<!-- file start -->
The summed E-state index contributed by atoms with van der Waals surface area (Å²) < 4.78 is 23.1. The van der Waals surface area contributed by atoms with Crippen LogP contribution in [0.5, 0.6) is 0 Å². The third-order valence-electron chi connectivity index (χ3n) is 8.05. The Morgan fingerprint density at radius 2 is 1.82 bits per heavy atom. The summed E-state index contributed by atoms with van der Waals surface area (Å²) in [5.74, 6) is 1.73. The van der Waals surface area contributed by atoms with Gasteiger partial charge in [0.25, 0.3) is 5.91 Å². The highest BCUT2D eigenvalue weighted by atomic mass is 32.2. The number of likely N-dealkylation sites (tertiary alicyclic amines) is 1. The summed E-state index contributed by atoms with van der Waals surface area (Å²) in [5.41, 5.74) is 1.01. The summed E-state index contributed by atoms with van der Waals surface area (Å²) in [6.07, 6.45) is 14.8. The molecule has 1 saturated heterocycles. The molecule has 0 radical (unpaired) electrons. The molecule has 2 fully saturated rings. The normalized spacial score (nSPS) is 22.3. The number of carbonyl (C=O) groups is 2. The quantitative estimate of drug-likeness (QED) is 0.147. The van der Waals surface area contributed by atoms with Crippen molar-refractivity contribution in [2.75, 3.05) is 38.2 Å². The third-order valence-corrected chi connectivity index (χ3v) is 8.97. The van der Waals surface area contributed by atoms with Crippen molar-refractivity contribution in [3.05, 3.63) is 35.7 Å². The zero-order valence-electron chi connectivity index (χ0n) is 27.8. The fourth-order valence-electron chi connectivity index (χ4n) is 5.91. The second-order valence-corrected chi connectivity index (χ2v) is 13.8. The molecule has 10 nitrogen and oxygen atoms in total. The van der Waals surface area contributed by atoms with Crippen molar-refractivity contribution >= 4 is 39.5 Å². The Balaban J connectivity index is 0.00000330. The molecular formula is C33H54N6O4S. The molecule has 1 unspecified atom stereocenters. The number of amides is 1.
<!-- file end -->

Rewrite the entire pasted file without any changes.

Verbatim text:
The summed E-state index contributed by atoms with van der Waals surface area (Å²) < 4.78 is 23.1. The van der Waals surface area contributed by atoms with Crippen LogP contribution in [0.5, 0.6) is 0 Å². The third-order valence-electron chi connectivity index (χ3n) is 8.05. The Morgan fingerprint density at radius 2 is 1.82 bits per heavy atom. The summed E-state index contributed by atoms with van der Waals surface area (Å²) in [5.74, 6) is 1.73. The van der Waals surface area contributed by atoms with Gasteiger partial charge in [0.25, 0.3) is 5.91 Å². The highest BCUT2D eigenvalue weighted by atomic mass is 32.2. The number of likely N-dealkylation sites (tertiary alicyclic amines) is 1. The summed E-state index contributed by atoms with van der Waals surface area (Å²) in [5.41, 5.74) is 1.01. The summed E-state index contributed by atoms with van der Waals surface area (Å²) in [6.07, 6.45) is 14.8. The molecule has 1 saturated heterocycles. The molecule has 0 radical (unpaired) electrons. The molecule has 2 fully saturated rings. The normalized spacial score (nSPS) is 22.3. The number of carbonyl (C=O) groups is 2. The quantitative estimate of drug-likeness (QED) is 0.147. The van der Waals surface area contributed by atoms with Crippen molar-refractivity contribution in [2.75, 3.05) is 38.2 Å². The third-order valence-corrected chi connectivity index (χ3v) is 8.97. The van der Waals surface area contributed by atoms with Crippen molar-refractivity contribution in [3.05, 3.63) is 35.7 Å². The zero-order valence-electron chi connectivity index (χ0n) is 27.8. The fourth-order valence-electron chi connectivity index (χ4n) is 5.91. The second-order valence-corrected chi connectivity index (χ2v) is 13.8. The molecule has 10 nitrogen and oxygen atoms in total. The van der Waals surface area contributed by atoms with Crippen molar-refractivity contribution >= 4 is 39.5 Å². The Balaban J connectivity index is 0.00000330. The molecular formula is C33H54N6O4S. The molecule has 1 unspecified atom stereocenters. The number of amides is 1.